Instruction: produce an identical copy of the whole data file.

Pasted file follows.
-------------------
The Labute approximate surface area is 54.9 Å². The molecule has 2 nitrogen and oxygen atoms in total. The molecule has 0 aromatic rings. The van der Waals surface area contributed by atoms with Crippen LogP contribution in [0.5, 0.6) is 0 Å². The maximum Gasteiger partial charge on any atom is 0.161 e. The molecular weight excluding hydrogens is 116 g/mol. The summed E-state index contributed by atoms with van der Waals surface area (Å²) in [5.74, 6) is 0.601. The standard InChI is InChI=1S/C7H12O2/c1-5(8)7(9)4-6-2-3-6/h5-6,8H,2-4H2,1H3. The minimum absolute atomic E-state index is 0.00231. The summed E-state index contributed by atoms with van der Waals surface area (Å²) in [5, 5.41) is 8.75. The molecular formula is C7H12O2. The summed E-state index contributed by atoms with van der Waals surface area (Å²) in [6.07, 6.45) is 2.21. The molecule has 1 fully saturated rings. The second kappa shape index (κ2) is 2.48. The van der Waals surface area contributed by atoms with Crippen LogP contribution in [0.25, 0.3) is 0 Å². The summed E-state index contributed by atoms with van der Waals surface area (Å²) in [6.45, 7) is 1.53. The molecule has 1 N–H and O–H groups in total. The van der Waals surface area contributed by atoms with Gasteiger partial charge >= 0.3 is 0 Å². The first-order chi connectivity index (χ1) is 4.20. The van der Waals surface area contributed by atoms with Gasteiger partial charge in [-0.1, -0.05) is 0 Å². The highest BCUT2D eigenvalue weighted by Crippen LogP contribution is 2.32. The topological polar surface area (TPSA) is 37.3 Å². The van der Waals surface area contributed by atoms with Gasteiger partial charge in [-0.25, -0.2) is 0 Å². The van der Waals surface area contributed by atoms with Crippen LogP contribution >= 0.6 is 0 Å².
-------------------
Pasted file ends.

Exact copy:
The Labute approximate surface area is 54.9 Å². The molecule has 2 nitrogen and oxygen atoms in total. The molecule has 0 aromatic rings. The van der Waals surface area contributed by atoms with Crippen LogP contribution in [0.5, 0.6) is 0 Å². The maximum Gasteiger partial charge on any atom is 0.161 e. The molecular weight excluding hydrogens is 116 g/mol. The summed E-state index contributed by atoms with van der Waals surface area (Å²) in [5.74, 6) is 0.601. The standard InChI is InChI=1S/C7H12O2/c1-5(8)7(9)4-6-2-3-6/h5-6,8H,2-4H2,1H3. The minimum absolute atomic E-state index is 0.00231. The summed E-state index contributed by atoms with van der Waals surface area (Å²) in [5, 5.41) is 8.75. The molecular formula is C7H12O2. The summed E-state index contributed by atoms with van der Waals surface area (Å²) in [6.07, 6.45) is 2.21. The molecule has 1 fully saturated rings. The second kappa shape index (κ2) is 2.48. The van der Waals surface area contributed by atoms with Crippen LogP contribution in [0.25, 0.3) is 0 Å². The summed E-state index contributed by atoms with van der Waals surface area (Å²) in [6.45, 7) is 1.53. The molecule has 1 N–H and O–H groups in total. The van der Waals surface area contributed by atoms with Gasteiger partial charge >= 0.3 is 0 Å². The first-order chi connectivity index (χ1) is 4.20. The van der Waals surface area contributed by atoms with Gasteiger partial charge in [-0.1, -0.05) is 0 Å². The highest BCUT2D eigenvalue weighted by Crippen LogP contribution is 2.32. The topological polar surface area (TPSA) is 37.3 Å². The van der Waals surface area contributed by atoms with Gasteiger partial charge in [-0.25, -0.2) is 0 Å². The van der Waals surface area contributed by atoms with Crippen LogP contribution >= 0.6 is 0 Å².